MY CAR HAS BEEN REPOSSESSED. HOW CAN I GET IT BACK?
Everyone knows that if you do not make your car or truck payments, the creditor will send someone out to repossess the vehicle. In most states, including Kentucky and Indiana, the creditor can exercise what is called “self-help.” This means that the creditor need not file any type of legal proceeding with a court, but rather, can simply hire some thug to sneak over to your house in the middle of the night, hot wire your car and drive it off. So you could get up in the morning for work and find your car gone. They can even come to your place of employment and swipe your car. The worst part is they don’t even have to let you know they’re going to do it.
One way to avoid this is to keep your car locked in a garage or keep your eye on it 24 hours a day. The repo guy is forbidden by law from breaking into a locked garage or “breaching the peace.” So if you are with your car when he comes to repo it, you can simply tell him to leave, for it is illegal for him to provoke a physical confrontation or take it against your will while you are there trying to prevent it.
Once the creditor has repod your car, it then has the right to sell it at an auction. If the auction doesn’t bring enough to cover the debt owed on the auto, which is usually the case, then the creditor can sue you for the difference (the “deficiency balance”). So you may find yourself in the rather unenviable position of having no car but still owing a debt on it. Making it even worse, the damage that the repossession has caused to your credit may make it impossible to finance another car, at least under any reasonable terms.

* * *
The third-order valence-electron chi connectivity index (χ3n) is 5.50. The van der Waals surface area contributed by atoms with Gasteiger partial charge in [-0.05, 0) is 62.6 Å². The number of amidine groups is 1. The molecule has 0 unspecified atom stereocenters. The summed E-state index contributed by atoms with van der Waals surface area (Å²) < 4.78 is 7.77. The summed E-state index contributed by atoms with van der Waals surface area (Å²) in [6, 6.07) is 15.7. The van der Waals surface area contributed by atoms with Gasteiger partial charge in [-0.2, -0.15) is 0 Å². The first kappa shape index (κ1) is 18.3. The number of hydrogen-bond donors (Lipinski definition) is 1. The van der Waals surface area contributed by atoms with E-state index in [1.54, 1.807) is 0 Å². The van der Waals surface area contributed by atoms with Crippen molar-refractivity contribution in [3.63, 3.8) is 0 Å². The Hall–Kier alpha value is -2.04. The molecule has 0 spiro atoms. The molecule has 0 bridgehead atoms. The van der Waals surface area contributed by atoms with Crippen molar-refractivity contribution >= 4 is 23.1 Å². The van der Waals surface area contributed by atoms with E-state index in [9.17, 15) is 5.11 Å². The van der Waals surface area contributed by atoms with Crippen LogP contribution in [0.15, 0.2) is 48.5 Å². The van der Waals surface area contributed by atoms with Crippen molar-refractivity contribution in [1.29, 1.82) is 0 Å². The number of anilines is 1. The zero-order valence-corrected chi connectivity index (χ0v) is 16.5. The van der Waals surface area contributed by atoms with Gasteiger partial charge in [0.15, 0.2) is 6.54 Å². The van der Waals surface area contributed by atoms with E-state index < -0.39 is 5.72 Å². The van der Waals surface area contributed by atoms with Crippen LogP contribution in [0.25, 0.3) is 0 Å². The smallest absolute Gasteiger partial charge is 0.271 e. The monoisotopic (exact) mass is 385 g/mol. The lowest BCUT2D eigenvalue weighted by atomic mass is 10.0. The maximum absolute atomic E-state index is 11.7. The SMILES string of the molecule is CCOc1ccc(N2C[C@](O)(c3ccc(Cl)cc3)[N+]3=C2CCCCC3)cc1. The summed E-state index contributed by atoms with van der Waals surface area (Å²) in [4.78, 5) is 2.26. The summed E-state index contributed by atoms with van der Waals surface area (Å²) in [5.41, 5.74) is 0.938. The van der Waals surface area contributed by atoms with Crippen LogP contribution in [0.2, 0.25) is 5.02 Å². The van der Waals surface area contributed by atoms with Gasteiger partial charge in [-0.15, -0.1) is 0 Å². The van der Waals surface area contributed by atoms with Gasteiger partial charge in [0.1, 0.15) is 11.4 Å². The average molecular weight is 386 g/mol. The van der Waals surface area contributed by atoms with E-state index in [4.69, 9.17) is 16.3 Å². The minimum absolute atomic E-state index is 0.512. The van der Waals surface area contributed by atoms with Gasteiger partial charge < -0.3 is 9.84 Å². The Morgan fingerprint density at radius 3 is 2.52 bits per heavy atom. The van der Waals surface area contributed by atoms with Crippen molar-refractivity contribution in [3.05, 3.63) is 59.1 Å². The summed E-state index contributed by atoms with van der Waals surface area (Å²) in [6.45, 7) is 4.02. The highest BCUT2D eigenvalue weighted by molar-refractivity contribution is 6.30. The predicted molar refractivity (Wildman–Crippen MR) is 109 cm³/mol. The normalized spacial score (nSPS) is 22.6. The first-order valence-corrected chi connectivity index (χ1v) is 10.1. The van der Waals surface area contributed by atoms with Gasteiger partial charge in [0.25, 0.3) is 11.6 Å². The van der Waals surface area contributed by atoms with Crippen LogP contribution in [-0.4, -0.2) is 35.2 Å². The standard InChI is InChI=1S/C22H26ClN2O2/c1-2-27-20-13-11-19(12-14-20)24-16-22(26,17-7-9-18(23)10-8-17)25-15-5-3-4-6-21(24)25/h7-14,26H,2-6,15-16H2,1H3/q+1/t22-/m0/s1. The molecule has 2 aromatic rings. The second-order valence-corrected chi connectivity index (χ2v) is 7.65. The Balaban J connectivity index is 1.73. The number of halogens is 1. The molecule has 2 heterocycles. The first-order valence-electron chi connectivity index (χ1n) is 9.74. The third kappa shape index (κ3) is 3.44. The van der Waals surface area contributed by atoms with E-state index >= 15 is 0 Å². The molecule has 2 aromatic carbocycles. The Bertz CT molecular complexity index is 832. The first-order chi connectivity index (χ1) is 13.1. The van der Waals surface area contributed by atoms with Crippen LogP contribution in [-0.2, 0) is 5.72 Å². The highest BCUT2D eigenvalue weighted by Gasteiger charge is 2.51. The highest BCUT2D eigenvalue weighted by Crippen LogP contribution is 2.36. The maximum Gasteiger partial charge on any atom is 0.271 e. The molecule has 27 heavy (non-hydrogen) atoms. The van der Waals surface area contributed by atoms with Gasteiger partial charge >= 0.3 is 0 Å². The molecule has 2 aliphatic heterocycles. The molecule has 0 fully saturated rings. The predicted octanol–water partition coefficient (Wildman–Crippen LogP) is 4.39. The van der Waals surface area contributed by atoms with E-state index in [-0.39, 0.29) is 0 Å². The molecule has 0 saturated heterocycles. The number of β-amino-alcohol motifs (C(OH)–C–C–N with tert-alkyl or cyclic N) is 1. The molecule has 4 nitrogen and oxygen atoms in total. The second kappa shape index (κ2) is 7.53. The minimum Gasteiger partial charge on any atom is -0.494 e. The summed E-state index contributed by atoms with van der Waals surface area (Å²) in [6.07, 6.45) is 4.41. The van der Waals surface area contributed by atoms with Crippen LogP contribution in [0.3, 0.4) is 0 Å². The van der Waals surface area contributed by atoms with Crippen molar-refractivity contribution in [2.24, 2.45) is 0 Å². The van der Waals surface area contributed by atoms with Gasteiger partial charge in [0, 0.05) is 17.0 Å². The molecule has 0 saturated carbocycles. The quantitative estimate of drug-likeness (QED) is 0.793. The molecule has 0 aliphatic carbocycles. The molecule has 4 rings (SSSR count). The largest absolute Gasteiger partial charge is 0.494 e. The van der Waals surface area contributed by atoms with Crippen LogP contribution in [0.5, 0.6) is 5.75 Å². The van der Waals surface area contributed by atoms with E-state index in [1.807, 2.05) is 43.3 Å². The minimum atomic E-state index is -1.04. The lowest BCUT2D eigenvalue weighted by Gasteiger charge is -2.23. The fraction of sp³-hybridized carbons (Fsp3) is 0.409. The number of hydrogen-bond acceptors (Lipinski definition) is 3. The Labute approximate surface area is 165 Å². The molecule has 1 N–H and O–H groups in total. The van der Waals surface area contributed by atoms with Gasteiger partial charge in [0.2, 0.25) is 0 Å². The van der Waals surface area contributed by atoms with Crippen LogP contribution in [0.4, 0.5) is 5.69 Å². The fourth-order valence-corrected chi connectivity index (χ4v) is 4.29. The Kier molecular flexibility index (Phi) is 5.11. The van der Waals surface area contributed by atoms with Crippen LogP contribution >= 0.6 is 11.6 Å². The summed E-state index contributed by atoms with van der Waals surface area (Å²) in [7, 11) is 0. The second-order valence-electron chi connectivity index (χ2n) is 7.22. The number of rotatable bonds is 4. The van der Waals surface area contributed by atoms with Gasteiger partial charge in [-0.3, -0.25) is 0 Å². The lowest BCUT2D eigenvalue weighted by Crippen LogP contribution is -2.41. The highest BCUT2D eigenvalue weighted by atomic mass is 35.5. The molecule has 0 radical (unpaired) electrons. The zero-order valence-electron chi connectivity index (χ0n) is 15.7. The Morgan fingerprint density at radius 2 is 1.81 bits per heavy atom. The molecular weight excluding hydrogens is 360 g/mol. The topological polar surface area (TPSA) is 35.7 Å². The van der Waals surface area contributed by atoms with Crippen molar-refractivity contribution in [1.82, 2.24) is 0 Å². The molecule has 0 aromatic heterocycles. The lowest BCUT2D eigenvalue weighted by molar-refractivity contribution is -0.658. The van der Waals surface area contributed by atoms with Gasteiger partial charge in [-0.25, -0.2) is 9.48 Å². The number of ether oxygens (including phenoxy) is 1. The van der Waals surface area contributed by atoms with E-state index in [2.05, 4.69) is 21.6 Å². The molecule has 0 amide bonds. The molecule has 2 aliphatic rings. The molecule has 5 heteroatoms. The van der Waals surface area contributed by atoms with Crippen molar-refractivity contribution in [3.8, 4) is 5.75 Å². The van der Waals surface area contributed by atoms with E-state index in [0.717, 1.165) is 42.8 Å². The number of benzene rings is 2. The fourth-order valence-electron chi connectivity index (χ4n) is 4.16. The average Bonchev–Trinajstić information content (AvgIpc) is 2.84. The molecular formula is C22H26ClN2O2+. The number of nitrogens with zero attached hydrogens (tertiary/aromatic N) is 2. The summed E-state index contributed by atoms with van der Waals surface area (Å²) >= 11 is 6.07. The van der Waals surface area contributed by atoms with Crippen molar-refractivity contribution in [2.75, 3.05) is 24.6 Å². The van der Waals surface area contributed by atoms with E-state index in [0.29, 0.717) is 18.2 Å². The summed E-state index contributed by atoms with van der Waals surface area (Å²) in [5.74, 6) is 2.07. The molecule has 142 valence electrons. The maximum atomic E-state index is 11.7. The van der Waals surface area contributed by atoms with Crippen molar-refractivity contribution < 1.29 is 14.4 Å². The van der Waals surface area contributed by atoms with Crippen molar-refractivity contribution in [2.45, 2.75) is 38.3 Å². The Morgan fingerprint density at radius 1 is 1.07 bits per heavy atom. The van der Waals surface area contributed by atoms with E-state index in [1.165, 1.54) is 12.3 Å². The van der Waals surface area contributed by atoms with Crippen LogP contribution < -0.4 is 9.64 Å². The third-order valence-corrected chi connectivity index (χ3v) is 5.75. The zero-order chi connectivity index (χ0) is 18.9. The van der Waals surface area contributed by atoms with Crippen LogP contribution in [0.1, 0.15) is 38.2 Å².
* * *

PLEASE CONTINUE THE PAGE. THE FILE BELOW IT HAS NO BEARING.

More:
So, how can bankruptcy help?
If you file a Chapter 7 Bankruptcy, you will not get the vehicle back. What you will accomplish, however, is that you will be able to eliminate the balance still owed on the auto. So whatever the creditor gets at auction will be it. They will not be able to pursue you for that “deficiency balance.” That balance will also be erased from your credit report, making it easier for you to finance another vehicle in the future.
If you want the repossessed vehicle back, you will need to file a Chapter 13 Bankruptcy and you will need to file before the auto is sold at auction. If you wait until after it is sold, then it will be too late. In most cases, filing a Chapter 13 Bankruptcy after the repossession but before the re-sale of the auto will allow you to get it back. The reason for this is that by law, until your auto is re-sold you still have an ownership interest in it and the Bankruptcy Code provides that property of yours that has been seized by a creditor prior to Bankruptcy must be returned to you if you file Chapter 13. If the creditor refuses to return the property voluntarily after you have filed, then your attorney can file a Complaint for turnover of the property against the creditor. If the creditor contests the turnover, you may have to convince the Judge that you now have the ability to pay for the automobile through your Chapter 13 plan. You will also have to prove that the vehicle is fully insured.
So, if your automobile has been repossessed, make sure that you immediately contact a qualified, experienced bankruptcy attorney to help you review your options. Remember, time is of the essence in these situations, so you need to act quickly.